Highlight of long career

WES GILBERTSON, SUN MEDIA

, Last Updated: 10:36 AM ET

Moments after winning his first Stanley Cup crown, Gary Roberts started thinking about capturing a second.

Standing on the blueline during the trophy presentation at the Montreal Forum, a 23-year-old Roberts spotted his childhood-buddy-turned-Flames-linemate Joe Nieuwendyk and wondered aloud how many parades they'd be a part of.

"I remember saying to Nieuwy, 'That was easy. How many of these are we going to win?'" he said.

Roberts retired in March after a 22-year NHL career that also included stops in Carolina, Toronto, Florida, Pittsburgh and Tampa Bay, his name engraved on the Stanley Cup just once. Ditto for the majority of his 1988-89 Flames teammates.

"It just goes to show you need to treasure it because it doesn't come around very often," Roberts said. "Here I am, 20 years later, and I only won one. Obviously, that stands out as the No.-1 highlight of my career. I could've retired after 1989 and saved myself all these surgeries and all these bruises."

No one would have guessed it would be Roberts' last. Flames GM Cliff Fletcher had assembled a squad most pundits expected to contend for years to come.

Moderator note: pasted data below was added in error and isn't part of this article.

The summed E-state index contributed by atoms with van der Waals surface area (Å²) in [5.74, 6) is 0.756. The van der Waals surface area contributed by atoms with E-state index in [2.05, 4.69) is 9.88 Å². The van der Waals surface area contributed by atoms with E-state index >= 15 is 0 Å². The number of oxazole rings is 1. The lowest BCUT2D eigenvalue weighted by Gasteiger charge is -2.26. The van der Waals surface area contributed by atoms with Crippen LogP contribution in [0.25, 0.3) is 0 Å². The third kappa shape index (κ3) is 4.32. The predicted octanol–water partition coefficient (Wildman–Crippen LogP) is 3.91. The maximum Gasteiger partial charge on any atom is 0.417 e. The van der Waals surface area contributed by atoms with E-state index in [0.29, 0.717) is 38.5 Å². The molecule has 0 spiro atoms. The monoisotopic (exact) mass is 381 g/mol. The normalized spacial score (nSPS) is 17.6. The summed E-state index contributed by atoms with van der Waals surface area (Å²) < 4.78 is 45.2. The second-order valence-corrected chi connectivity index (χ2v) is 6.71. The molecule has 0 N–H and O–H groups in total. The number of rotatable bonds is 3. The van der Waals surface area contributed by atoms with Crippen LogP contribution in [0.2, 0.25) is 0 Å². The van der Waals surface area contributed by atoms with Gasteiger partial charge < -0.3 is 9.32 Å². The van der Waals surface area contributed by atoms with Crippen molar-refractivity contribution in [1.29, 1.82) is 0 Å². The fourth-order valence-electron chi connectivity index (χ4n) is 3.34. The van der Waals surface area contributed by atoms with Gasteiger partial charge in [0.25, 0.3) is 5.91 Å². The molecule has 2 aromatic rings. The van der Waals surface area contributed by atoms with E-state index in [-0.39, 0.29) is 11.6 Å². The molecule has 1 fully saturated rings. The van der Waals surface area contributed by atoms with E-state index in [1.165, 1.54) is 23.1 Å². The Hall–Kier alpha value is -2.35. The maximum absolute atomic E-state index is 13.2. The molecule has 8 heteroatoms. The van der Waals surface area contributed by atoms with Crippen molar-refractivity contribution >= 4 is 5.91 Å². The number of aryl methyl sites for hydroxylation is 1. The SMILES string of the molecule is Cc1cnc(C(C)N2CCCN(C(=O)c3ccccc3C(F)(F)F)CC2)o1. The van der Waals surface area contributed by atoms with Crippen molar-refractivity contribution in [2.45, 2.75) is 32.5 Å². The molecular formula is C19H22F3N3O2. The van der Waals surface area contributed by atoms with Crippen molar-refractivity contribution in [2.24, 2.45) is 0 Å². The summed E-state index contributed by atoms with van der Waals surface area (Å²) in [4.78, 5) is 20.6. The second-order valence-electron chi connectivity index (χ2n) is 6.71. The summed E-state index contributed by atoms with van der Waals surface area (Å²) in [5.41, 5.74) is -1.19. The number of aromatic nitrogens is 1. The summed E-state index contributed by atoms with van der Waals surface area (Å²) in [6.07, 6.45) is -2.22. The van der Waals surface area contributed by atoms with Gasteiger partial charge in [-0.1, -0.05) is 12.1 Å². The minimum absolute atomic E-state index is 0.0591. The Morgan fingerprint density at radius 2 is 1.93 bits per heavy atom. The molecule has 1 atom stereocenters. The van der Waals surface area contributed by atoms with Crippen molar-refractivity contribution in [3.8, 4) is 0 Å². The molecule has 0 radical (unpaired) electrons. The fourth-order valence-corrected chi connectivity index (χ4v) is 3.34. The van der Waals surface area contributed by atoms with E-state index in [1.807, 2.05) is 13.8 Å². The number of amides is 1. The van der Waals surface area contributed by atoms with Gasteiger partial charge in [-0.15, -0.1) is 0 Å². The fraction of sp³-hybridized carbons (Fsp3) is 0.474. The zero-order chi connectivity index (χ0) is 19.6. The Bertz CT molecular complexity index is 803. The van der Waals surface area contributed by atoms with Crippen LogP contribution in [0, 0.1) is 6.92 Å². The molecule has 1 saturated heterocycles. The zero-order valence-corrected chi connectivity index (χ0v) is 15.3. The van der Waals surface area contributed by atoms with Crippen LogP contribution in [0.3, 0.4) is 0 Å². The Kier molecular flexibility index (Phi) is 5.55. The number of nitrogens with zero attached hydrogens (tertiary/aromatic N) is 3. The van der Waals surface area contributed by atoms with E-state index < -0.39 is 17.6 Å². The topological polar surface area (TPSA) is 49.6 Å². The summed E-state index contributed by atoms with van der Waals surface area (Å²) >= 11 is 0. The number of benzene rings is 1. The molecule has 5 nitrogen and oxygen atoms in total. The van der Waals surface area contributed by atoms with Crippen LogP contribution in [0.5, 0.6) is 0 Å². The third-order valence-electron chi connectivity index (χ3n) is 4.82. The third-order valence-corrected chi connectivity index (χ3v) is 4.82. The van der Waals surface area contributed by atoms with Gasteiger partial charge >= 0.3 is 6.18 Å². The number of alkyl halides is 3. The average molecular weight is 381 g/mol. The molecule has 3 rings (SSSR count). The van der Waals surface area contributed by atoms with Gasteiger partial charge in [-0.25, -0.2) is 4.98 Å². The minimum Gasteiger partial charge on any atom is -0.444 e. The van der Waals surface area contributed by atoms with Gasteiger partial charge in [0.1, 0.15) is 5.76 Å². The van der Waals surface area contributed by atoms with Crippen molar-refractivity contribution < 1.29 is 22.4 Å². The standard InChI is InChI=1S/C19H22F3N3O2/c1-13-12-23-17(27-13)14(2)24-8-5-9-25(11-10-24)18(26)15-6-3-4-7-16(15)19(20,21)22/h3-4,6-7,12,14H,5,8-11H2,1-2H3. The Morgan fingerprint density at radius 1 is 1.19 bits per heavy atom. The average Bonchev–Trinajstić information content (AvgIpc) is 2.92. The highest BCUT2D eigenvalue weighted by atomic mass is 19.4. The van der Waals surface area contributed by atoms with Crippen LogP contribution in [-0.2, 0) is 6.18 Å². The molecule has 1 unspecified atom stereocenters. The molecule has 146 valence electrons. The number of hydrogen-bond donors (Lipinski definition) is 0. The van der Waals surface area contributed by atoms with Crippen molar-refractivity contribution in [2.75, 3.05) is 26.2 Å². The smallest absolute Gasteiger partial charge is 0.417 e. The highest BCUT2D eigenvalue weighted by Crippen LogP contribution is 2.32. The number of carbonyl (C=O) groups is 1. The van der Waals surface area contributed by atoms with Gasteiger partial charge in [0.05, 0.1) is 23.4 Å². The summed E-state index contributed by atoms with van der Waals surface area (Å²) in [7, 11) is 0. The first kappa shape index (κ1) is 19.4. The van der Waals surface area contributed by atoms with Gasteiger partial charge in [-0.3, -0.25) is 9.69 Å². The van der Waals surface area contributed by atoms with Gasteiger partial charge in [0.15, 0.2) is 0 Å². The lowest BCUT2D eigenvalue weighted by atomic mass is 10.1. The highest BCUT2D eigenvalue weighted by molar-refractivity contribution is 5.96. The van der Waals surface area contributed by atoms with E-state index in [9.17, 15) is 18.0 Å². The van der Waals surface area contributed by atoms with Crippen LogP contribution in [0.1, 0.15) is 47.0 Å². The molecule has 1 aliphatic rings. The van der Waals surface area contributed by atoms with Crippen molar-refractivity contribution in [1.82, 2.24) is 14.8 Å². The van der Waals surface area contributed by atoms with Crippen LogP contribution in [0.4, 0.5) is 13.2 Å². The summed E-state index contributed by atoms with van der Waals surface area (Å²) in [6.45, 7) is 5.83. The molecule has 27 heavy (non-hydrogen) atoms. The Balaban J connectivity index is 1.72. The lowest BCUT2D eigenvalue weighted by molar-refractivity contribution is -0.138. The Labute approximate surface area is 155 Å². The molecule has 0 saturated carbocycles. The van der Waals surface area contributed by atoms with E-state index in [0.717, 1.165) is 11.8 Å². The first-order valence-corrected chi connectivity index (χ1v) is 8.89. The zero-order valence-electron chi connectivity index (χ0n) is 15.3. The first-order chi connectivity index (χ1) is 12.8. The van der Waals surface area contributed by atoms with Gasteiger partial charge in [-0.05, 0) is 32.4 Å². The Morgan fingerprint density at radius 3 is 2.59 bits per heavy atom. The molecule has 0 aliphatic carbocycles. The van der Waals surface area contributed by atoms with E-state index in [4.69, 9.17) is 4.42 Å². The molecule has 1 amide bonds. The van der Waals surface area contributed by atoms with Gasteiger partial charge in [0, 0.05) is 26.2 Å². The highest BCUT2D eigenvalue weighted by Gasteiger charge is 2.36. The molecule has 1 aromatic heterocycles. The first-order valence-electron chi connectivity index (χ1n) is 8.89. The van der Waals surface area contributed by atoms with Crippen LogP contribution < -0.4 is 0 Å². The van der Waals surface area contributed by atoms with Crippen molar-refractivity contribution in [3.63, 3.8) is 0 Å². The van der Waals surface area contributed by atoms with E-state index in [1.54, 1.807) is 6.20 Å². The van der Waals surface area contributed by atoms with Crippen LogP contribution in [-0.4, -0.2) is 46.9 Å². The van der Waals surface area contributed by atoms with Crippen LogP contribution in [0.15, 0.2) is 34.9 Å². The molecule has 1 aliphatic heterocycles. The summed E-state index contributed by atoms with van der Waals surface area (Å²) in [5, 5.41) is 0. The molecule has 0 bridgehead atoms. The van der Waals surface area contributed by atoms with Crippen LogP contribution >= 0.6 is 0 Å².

"When you look back at that team, you go 'Man, we had a lot of stars,' " said winger Colin Patterson. "The Lanny McDonalds, the Mike Vernons, the Hakan Loobs, Joe Nieuwendyks, Joe Mullens, Doug Gilmour, Gary Roberts, Al MacInnis ... The list went on and on."

"We always said we probably should've won more," said Mullen.

Turns out, they wouldn't win another playoff series in Flames silks.

McDonald hung up his skates, Loob returned to Sweden and rearguard Rob Ramage was traded to Toronto after the Cup-winning campaign, leaving the Flames without several key veterans in 1990, when they were eliminated by Wayne Gretzky and the Los Angeles Kings in six games in the opening playoff round.

Mullen was shipped to Pittsburgh the following summer and the Flames' post-season party was cut short in a seven-game 1991 set against the archrival Edmonton Oilers.

Fletcher joined the Leafs' front office in 1991. Eight months later, he orchestrated one of the most lopsided trades in NHL history when he acquired Gilmour, defencemen Jamie Macoun and Ric Nattress, and backup Rick Wamsley from his old team for a five-player package headlined by speedy winger Gary Leeman.

The Flames missed the playoffs for the first time in 18 years.

After four more first-round exits -- and the departure of Vernon, MacInnis, Roberts and Nieuwendyk -- the '89 Stanley Cup celebrations seemed like a distant memory.

The lone remnant of the championship squad found a new address when Theoren Fleury was traded to Colorado midway through the '98-99 season, leaving Harvey the Hound as the most high-profile holdover and just one Stanley Cup banner hanging from the Saddledome rafters.

"We had a pretty good hockey club there if we had've kept that team together," Gilmour said. "It's a shame that we didn't win another one."


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